The Volunteers HOCR Couldn’t Live Without

By Ysabelle Kempe – Posted on October 20, 2019

(Photos by Ysabelle Kempe)

Were there no river control committee, there would be chaos in the downstream travel lane, and probably a collision or two, but most crews would probably find their way to the start. Were there no course setting committee, rowers would still find their way from the start line to the finish. But if there was no timing….?

No committee at the Head of the Charles does more essential work. Not even close.

Ten years ago, Carolyn Nielsen did something many Bostonians do in their lifetime: She signed up to be a volunteer for the Head Of The Charles Regatta. A rower herself, Nielsen wanted to work with one of her friends in the group that timed the boats as they glide over the regatta’s finish line.

But when she went to sign up, Nielsen encountered a dilemma. There were two options – the manual timing team or the computer timing team. Figuring she had a 50/50 chance of ending up on the same team as her friend, Nielson signed up for manual timing, not completely sure of what that even meant.

“It turns out [my friend] had signed up for computer timing,” Nielsen said. “But I had such a wonderful time doing manual timing. I’ve been doing it ever since.”

Today, Nielsen supervises a team of manual timing volunteers at the finish line of the race. A queue of volunteers clad in red jackets waits near the riverbank. In their hands, each has a stopwatch. They chat and shake their limbs to keep warm, but, most of all, they fixate on the boats coming in.

As each boat approaches the finish line, a volunteer walks about 30 feet to the left, toward a strange contraption. It is a wooden pole firmly stationed in the ground. An almost-invisible piece of fishing line is drawn between two curved ends of the post. The string is exactly in line with the finish line. As the boats finish their odyssey along the Charles, the volunteers crouch in ready stance and click their stopwatches when the boat’s bow passes the fishing line. In military fashion, the volunteers then turn to a table lined with so-called “scribes” who write the time down.

Behind the scribes is a large, off-white trailer. It is home to the computer timing team, which has the same goal, but completely different methods to the madness. The trailer is bare inside, with small windows looking out over the river. Two “spotters” sit off to one side, recording the bow number on each boat that comes in, as well as any defining characteristics of the boat (like its color or if the rowers are wearing hats). This will come in handy later on if the computer can’t pick up on the bow number in the image it receives.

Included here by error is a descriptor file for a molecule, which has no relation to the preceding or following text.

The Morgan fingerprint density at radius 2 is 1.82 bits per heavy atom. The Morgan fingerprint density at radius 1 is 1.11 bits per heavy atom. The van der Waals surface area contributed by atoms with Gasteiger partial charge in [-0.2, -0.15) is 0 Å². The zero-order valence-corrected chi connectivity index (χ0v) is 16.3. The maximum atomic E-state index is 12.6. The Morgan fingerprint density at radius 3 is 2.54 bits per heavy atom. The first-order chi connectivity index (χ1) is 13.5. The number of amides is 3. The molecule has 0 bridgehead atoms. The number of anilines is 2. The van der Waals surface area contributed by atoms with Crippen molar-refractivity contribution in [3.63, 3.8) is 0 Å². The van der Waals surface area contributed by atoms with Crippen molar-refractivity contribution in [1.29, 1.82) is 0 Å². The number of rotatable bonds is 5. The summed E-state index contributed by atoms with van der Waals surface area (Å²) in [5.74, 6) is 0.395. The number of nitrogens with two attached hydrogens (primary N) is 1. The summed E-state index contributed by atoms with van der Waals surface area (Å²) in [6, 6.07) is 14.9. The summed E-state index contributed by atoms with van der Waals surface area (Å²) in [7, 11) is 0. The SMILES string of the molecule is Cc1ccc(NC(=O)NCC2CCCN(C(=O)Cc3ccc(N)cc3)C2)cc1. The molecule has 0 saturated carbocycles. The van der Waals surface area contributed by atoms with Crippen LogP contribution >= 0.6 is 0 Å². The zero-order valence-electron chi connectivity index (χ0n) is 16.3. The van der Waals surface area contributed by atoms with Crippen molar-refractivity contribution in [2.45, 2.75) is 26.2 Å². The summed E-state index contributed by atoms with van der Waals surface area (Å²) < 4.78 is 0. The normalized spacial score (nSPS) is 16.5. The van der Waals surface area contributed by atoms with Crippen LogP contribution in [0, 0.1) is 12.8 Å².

The camera that takes the images of the boats crossing over the finish line is a gargantuan piece of equipment from the brand FinishLynx. It sits directly outside the trailer. There are seven such cameras positioned along the race route. Two volunteers, referred to as “plungers,” click a button as each boat approaches, which prompts the camera to begin taking pictures. Each frame taken is one pixel wide and captures 1000th of a second. Three more volunteers in the opposite corner of the trailer record each boat’s time and update the website.

“[The rowers and coaches] anticipate the times,” said Alex Gavriel, who has volunteered with the computer timing team for eight years. “It’s dependent on us doing our job accurately.”

Indeed, the whole race depends on the timing teams doing their jobs right. That’s why they make sure there is back up, back up, and more back up. The manual times are referred to if the computer timers lose network connectivity (which has happened before) or if the camera view is obstructed.

“It’s remarkable how consistent the results are,” Nielsen said of the difference between the computer-generated times and the manual times. “It’s usually within a second or two.”

Outside of the trailer, Nielsen leans on the barrier separating the timers from the swaths of attendees. Although it has been a decade since she first began timing the regatta, her passion is as strong as ever. She is right where she feels she belongs, in the center of all the action.

“The first time I did it, I felt like this was the best volunteer job in the whole world,” Nielsen said. “Because there you are at the finish line, and you are seeing when it’s do or die.”